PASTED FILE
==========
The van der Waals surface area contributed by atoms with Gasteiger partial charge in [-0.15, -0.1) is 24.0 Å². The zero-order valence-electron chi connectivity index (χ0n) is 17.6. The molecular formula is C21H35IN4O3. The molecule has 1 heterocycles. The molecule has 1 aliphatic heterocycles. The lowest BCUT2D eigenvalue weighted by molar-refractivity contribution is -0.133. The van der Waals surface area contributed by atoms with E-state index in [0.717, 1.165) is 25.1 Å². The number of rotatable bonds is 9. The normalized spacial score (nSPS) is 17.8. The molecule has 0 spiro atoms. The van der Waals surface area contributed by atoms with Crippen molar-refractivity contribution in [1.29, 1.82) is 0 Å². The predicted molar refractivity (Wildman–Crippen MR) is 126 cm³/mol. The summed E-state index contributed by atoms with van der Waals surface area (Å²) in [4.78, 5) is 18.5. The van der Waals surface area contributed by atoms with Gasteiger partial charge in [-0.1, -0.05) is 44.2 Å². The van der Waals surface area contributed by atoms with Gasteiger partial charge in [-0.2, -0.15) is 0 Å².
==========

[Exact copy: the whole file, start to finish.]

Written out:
The van der Waals surface area contributed by atoms with Gasteiger partial charge in [-0.15, -0.1) is 24.0 Å². The zero-order valence-electron chi connectivity index (χ0n) is 17.6. The molecular formula is C21H35IN4O3. The molecule has 1 heterocycles. The molecule has 1 aliphatic heterocycles. The lowest BCUT2D eigenvalue weighted by molar-refractivity contribution is -0.133. The van der Waals surface area contributed by atoms with E-state index in [0.717, 1.165) is 25.1 Å². The number of rotatable bonds is 9. The normalized spacial score (nSPS) is 17.8. The molecule has 0 spiro atoms. The van der Waals surface area contributed by atoms with Crippen molar-refractivity contribution in [1.29, 1.82) is 0 Å². The predicted molar refractivity (Wildman–Crippen MR) is 126 cm³/mol. The summed E-state index contributed by atoms with van der Waals surface area (Å²) in [4.78, 5) is 18.5. The van der Waals surface area contributed by atoms with Gasteiger partial charge in [-0.1, -0.05) is 44.2 Å². The van der Waals surface area contributed by atoms with Gasteiger partial charge in [-0.2, -0.15) is 0 Å².